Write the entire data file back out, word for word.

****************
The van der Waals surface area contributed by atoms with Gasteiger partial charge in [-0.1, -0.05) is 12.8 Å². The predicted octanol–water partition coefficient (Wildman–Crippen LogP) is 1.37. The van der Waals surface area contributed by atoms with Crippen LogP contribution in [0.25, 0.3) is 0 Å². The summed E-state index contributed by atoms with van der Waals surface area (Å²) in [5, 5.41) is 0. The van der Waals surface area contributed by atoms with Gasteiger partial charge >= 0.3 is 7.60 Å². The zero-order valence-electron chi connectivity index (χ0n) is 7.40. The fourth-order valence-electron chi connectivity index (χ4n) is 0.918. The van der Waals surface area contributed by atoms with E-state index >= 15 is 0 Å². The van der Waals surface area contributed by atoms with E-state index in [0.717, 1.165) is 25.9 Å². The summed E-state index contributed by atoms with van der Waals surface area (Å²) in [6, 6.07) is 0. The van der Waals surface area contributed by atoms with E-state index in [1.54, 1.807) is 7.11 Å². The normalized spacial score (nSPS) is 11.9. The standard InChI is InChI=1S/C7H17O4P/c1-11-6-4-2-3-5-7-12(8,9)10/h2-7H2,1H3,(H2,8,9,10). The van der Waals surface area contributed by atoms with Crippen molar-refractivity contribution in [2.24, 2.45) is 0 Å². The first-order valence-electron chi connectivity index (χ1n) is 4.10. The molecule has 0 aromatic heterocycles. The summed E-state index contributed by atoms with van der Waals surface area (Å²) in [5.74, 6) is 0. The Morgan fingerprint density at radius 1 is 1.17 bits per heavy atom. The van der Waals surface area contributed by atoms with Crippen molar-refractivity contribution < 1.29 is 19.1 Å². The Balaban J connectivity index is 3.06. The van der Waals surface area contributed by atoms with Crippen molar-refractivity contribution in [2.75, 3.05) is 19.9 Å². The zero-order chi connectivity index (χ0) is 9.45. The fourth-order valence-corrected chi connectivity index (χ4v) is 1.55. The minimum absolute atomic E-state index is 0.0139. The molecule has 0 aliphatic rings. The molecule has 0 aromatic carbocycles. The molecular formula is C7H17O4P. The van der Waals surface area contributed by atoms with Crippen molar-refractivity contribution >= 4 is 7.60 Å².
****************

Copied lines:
The van der Waals surface area contributed by atoms with Gasteiger partial charge in [-0.1, -0.05) is 12.8 Å². The predicted octanol–water partition coefficient (Wildman–Crippen LogP) is 1.37. The van der Waals surface area contributed by atoms with Crippen LogP contribution in [0.25, 0.3) is 0 Å². The summed E-state index contributed by atoms with van der Waals surface area (Å²) in [5, 5.41) is 0. The van der Waals surface area contributed by atoms with Gasteiger partial charge >= 0.3 is 7.60 Å². The zero-order valence-electron chi connectivity index (χ0n) is 7.40. The fourth-order valence-electron chi connectivity index (χ4n) is 0.918. The van der Waals surface area contributed by atoms with E-state index >= 15 is 0 Å². The van der Waals surface area contributed by atoms with E-state index in [0.717, 1.165) is 25.9 Å². The summed E-state index contributed by atoms with van der Waals surface area (Å²) in [6, 6.07) is 0. The van der Waals surface area contributed by atoms with E-state index in [1.54, 1.807) is 7.11 Å². The normalized spacial score (nSPS) is 11.9. The standard InChI is InChI=1S/C7H17O4P/c1-11-6-4-2-3-5-7-12(8,9)10/h2-7H2,1H3,(H2,8,9,10). The van der Waals surface area contributed by atoms with Crippen molar-refractivity contribution in [2.24, 2.45) is 0 Å². The first-order valence-electron chi connectivity index (χ1n) is 4.10. The molecule has 0 aromatic heterocycles. The summed E-state index contributed by atoms with van der Waals surface area (Å²) in [5.74, 6) is 0. The Morgan fingerprint density at radius 1 is 1.17 bits per heavy atom. The van der Waals surface area contributed by atoms with Crippen molar-refractivity contribution < 1.29 is 19.1 Å². The Balaban J connectivity index is 3.06. The van der Waals surface area contributed by atoms with Crippen molar-refractivity contribution in [2.75, 3.05) is 19.9 Å². The zero-order chi connectivity index (χ0) is 9.45. The fourth-order valence-corrected chi connectivity index (χ4v) is 1.55. The minimum absolute atomic E-state index is 0.0139. The molecule has 0 aliphatic rings. The molecule has 0 aromatic carbocycles. The molecular formula is C7H17O4P. The van der Waals surface area contributed by atoms with Crippen molar-refractivity contribution >= 4 is 7.60 Å².